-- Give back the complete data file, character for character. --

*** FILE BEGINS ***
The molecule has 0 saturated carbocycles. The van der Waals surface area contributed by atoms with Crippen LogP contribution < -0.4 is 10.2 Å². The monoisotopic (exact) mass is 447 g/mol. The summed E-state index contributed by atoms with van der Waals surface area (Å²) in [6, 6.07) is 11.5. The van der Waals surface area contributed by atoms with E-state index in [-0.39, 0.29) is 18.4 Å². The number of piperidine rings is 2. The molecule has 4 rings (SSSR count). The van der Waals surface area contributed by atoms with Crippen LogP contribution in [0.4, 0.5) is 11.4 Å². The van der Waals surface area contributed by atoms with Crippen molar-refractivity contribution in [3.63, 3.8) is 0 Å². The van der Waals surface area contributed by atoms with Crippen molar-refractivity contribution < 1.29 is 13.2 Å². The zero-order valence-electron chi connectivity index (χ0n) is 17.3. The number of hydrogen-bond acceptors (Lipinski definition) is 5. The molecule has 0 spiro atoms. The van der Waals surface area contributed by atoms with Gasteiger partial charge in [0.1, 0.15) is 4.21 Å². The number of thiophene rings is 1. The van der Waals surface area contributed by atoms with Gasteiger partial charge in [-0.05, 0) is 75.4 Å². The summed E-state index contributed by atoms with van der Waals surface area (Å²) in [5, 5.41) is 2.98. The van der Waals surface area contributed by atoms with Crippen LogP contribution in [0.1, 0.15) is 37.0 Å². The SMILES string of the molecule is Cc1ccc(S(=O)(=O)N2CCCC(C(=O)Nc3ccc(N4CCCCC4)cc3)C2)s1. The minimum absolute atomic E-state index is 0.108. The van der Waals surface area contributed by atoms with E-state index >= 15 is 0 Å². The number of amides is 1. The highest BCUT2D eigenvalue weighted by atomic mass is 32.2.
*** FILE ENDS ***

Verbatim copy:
The molecule has 0 saturated carbocycles. The van der Waals surface area contributed by atoms with Crippen LogP contribution < -0.4 is 10.2 Å². The monoisotopic (exact) mass is 447 g/mol. The summed E-state index contributed by atoms with van der Waals surface area (Å²) in [6, 6.07) is 11.5. The van der Waals surface area contributed by atoms with E-state index in [-0.39, 0.29) is 18.4 Å². The number of piperidine rings is 2. The molecule has 4 rings (SSSR count). The van der Waals surface area contributed by atoms with Crippen LogP contribution in [0.4, 0.5) is 11.4 Å². The van der Waals surface area contributed by atoms with Crippen molar-refractivity contribution in [3.63, 3.8) is 0 Å². The van der Waals surface area contributed by atoms with Crippen molar-refractivity contribution < 1.29 is 13.2 Å². The zero-order valence-electron chi connectivity index (χ0n) is 17.3. The number of hydrogen-bond acceptors (Lipinski definition) is 5. The molecule has 0 spiro atoms. The van der Waals surface area contributed by atoms with Gasteiger partial charge in [0.1, 0.15) is 4.21 Å². The number of thiophene rings is 1. The van der Waals surface area contributed by atoms with Gasteiger partial charge in [-0.05, 0) is 75.4 Å². The summed E-state index contributed by atoms with van der Waals surface area (Å²) in [5, 5.41) is 2.98. The van der Waals surface area contributed by atoms with Crippen LogP contribution in [0.1, 0.15) is 37.0 Å². The SMILES string of the molecule is Cc1ccc(S(=O)(=O)N2CCCC(C(=O)Nc3ccc(N4CCCCC4)cc3)C2)s1. The minimum absolute atomic E-state index is 0.108. The van der Waals surface area contributed by atoms with E-state index >= 15 is 0 Å². The number of amides is 1. The highest BCUT2D eigenvalue weighted by atomic mass is 32.2.